For many of us, saving energy and going green means recycling our cans and bottles and using florescent light bulbs. For Roseville resident Gopal Kapur, it’s much more.
Kapur, a Sun City resident originally from India, has recently developed Family Green Survival, a program of personal practices he designed to help people develop knowledge and empathy for the world’s low-income and poor population by eating like they do one day each month.
“My wife and I came up with the idea,” Kapur said. “We’ve been practicing it for about five months now. It came about through caring about waste of food, abuse of food and disrespect of food.”
Kapur said he’s noticed after living in the United States for more than 40 years that many people have an abundance of food, much of which is wasted.
“I’m not promoting Family Green Survival because I want people to be guilty of their abundance,” he said. “Instead this program is designed out of a respect for that abundance. Many people in the United States work very hard for all that they have. I just think we need to be thankful for that abundance.”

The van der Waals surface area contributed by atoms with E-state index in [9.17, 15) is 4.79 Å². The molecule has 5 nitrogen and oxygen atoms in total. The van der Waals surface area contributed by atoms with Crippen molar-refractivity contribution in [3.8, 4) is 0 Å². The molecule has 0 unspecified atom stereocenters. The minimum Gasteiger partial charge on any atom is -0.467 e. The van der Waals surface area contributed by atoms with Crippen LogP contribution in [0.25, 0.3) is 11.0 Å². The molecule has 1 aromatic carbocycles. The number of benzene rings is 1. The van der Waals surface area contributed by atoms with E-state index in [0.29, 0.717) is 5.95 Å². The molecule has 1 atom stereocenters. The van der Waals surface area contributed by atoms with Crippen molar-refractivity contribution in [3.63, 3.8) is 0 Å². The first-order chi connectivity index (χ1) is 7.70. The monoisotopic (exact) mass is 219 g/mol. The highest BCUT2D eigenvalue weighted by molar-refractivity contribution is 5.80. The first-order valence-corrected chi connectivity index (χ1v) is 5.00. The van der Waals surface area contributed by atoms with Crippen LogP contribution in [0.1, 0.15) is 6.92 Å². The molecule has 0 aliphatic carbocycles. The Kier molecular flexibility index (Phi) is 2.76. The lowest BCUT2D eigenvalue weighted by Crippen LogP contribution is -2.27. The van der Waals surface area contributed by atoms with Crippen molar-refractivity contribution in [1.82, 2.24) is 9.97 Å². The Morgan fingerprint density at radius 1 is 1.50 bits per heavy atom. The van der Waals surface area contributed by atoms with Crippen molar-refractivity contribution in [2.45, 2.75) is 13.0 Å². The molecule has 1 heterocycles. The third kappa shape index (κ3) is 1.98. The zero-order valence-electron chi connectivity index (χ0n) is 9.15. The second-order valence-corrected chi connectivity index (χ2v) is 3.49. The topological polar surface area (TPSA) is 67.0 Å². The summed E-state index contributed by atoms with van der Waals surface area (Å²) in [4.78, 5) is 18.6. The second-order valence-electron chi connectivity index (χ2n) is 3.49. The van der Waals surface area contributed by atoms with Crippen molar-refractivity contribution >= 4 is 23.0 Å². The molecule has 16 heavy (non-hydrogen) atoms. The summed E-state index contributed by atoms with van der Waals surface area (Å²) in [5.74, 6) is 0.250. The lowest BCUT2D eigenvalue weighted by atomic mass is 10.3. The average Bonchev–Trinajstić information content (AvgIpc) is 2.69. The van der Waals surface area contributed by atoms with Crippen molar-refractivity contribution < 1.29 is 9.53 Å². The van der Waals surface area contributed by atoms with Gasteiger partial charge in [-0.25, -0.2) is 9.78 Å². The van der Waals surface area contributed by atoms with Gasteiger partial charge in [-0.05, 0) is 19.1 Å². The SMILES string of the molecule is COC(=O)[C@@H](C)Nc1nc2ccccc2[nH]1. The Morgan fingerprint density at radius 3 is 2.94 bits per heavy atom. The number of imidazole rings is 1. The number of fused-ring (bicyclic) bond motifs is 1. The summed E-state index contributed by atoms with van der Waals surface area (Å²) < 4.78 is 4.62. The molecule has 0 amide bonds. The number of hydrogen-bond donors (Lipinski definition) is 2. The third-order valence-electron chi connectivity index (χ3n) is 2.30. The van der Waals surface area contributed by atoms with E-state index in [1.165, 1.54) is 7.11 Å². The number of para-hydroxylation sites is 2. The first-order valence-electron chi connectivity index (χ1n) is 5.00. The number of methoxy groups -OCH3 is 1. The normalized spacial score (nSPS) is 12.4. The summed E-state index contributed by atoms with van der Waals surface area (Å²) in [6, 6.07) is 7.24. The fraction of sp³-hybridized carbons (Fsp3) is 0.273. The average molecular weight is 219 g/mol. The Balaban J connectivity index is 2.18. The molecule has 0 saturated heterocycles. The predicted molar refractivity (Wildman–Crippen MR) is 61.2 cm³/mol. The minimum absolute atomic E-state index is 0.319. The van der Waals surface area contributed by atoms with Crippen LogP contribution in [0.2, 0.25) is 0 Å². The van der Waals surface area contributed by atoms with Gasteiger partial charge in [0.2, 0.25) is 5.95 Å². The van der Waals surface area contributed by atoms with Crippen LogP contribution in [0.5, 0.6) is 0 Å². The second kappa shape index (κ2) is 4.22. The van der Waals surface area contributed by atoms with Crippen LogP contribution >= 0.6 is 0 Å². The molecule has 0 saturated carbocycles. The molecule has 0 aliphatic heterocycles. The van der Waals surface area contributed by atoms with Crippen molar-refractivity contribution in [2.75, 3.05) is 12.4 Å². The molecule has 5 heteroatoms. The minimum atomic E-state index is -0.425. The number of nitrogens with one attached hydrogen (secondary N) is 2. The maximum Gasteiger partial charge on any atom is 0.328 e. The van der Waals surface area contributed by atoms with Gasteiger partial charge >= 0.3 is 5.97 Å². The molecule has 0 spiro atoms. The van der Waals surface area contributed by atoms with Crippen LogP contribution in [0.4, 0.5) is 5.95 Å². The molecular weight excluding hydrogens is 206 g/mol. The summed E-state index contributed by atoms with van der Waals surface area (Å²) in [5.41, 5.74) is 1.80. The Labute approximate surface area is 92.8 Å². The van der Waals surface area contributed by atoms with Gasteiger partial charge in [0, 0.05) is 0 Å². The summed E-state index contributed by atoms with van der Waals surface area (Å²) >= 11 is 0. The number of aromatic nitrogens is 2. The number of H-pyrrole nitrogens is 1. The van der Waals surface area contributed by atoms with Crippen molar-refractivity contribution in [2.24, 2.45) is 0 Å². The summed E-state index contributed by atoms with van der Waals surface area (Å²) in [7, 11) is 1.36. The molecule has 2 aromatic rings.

Kapur said there are two components to Family Green Survival, which include Eating Green and Survival Eating.
According to Kapur, Eating Green is based on the adage, “think globally, act locally” and involves a pledge to eat one day a month only raw foods that have been minimally processed after harvesting. Food such as vegetables, nuts, fruits, seeds, honey and water from the tap are allowed on an Eating Green day. Items such as wood or charcoal fires, gas burners, barbecues, electrical appliances including blenders, food processors, coffee makers, stoves or ovens are not permitted. In addition, no disposable plates, cups, paper towels or plastic utensils should be used on an Eating Green day. Read more...